The outcome of the talks in Durban, South Africa is the first time the USA, China and India have all agreed on commitments to reduce carbon emissions.
Following the conclusion of the talks, South African minister Nkoana-Mashabane congratulated delegates on a "broad and balanced result" and for their "political will to move this process forward".
Details of the UN climate talks agreement include an amendment of the Kyoto Protocol, and agreement on new funding arrangements for the Green Climate Fund and also a plan for the future of the Climate Change Regime. The plans are outlined in the Durban Platform for Enhanced Action which involves the largest pool of countries committed to reducing carbon emissions so far.
A major victory for environmentalists is that the EU and other countries have signed up to a second commitment period for the Kyoto Protocol that ends in 2013. There were fears that such an agreement would not be made and that previous progress on halting climate change from Kyoto would be stunted.
The new Durban agreement provides commitments up until a new phase is introduced in 2020. Outcomes include a new Green Climate Fund to help poorer countries that will distribute around 60 billion pounds per year from 2020.
However, environmental charities say the agreements from the talks do not go far enough, with Greenpeace leading the call for global governments to do more.
In fact, Greenpeace has gone as far as describing the talks as a failure. Greenpeace wants to see a peak in global emissions by 2015, and the charity has drawn attention to the vague commitments on offer from many legislators, especially the USA.
In Durban Greenpeace protesters with champagne bottles dressed up as the representatives of big business - ironically toasting the outcome of the talks, as a celebration for the business interests of industrial polluters.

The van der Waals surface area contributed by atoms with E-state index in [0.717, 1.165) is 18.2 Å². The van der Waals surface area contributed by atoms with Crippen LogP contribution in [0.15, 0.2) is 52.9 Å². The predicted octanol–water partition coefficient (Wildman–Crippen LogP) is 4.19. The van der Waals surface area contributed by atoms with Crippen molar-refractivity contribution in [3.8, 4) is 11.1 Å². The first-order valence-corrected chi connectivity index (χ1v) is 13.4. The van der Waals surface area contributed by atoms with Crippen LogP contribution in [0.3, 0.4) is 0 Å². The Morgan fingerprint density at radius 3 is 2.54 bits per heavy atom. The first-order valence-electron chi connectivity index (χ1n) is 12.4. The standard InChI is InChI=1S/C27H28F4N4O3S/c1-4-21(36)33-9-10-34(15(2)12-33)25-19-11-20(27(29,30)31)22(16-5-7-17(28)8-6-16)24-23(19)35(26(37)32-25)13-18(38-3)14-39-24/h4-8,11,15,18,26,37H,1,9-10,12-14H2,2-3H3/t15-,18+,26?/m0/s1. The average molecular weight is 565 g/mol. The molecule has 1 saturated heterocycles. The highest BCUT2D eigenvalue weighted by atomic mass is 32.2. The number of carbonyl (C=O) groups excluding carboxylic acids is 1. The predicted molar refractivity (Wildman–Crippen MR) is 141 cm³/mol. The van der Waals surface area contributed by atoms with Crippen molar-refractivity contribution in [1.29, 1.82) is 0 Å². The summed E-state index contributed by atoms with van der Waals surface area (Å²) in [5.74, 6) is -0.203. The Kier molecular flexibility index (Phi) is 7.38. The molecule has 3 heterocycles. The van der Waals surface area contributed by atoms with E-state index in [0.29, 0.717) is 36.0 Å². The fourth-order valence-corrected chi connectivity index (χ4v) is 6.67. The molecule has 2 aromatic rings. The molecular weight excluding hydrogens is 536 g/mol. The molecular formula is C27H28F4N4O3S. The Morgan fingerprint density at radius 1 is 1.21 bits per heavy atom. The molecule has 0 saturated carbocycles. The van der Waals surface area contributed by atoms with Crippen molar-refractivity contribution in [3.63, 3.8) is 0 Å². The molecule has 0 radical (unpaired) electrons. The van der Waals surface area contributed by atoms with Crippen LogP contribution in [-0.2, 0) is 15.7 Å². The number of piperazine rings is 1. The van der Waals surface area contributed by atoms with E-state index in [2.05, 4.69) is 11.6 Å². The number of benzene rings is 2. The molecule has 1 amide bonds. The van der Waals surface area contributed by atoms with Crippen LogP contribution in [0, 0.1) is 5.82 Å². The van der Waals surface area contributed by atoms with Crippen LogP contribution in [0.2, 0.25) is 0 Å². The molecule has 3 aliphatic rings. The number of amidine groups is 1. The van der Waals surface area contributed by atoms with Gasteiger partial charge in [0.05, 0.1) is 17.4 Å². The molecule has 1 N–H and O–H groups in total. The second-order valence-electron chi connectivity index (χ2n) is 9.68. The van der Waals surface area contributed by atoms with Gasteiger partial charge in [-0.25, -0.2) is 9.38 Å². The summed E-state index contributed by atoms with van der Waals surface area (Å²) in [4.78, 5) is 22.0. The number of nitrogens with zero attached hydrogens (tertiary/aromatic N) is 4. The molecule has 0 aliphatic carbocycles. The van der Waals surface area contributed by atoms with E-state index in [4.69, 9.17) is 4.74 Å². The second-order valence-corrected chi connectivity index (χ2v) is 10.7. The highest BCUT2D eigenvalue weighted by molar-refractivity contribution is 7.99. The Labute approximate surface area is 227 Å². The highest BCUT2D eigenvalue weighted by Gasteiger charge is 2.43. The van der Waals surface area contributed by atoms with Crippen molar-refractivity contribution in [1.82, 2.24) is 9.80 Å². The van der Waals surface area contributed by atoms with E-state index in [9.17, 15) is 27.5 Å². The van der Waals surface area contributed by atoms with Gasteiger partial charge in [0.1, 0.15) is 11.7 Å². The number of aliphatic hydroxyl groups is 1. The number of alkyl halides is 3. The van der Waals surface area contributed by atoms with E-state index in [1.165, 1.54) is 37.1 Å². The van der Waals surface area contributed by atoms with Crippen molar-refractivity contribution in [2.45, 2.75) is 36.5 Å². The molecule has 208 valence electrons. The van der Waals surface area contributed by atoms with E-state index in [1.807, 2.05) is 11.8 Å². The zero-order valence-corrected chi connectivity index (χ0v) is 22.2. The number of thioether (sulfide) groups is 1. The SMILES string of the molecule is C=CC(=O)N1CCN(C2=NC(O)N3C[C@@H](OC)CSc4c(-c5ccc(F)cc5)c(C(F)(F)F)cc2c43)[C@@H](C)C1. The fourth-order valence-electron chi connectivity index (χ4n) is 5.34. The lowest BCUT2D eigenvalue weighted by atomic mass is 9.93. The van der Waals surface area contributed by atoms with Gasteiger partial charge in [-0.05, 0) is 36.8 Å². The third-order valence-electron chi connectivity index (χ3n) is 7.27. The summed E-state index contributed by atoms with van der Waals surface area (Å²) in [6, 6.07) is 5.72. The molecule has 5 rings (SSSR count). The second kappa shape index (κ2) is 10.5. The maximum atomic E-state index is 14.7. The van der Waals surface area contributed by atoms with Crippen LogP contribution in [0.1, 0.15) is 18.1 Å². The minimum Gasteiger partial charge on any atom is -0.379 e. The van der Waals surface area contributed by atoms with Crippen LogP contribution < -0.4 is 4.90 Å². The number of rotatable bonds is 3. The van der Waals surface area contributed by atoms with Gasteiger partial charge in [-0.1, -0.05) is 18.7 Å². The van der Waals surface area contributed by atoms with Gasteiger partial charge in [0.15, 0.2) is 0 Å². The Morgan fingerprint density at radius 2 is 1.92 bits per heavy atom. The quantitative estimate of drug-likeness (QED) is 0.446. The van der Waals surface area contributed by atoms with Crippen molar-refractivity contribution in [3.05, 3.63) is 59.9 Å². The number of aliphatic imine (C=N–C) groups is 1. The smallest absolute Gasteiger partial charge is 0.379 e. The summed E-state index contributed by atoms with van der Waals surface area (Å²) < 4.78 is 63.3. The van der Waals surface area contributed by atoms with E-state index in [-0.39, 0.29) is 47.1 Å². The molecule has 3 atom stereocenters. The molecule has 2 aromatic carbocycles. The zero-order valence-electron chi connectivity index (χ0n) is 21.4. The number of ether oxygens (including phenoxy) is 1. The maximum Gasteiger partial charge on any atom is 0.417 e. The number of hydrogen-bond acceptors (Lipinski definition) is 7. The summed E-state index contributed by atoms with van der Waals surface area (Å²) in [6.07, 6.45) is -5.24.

"The grim news is that the blockers led by the US have succeeded in inserting a vital get out clause that could easily prevent the next big climate deal being legally binding," says Greenpeace International Executive Director Kumi Naidoo.
Greenpeace is calling on President Barack Obama to listen to the people not the polluters.
The results of the conference have been met by widespread disappointment from the main environmental charities who are now stepping up their calls for more decisive commitment from world leaders.
Friends of the Earth have described the agreement as feeble especially in the light of recent research which shows that urgent action is needed to prevent a five degree warming in global temperatures.
A new study by the UK Met Office says if emissions are not reduced millions of people could be at increased risk of climate change related flooding by the end of the 21st Century, especially across Asia.
"If Durban is to be a historic stepping stone towards success the world must urgently agree ambitious targets to slash emissions," Friends of the Earth's Executive Director Andy Atkins said.
In order to prevent the ecological and economic havoc that climate change is creating, Friends of the Earth, Greenpeace and others are calling on supporters to up their campaigning spirit.
The main environmental charities are asking people to support them as they renew their efforts to tackle the world's polluters and pressure governments to implement bigger and more committed green energy solutions.
Better investment in environmental solutions can not only reduce pollution, say the environmental charities, but also help to reduce poverty, cut fuel bills and create jobs...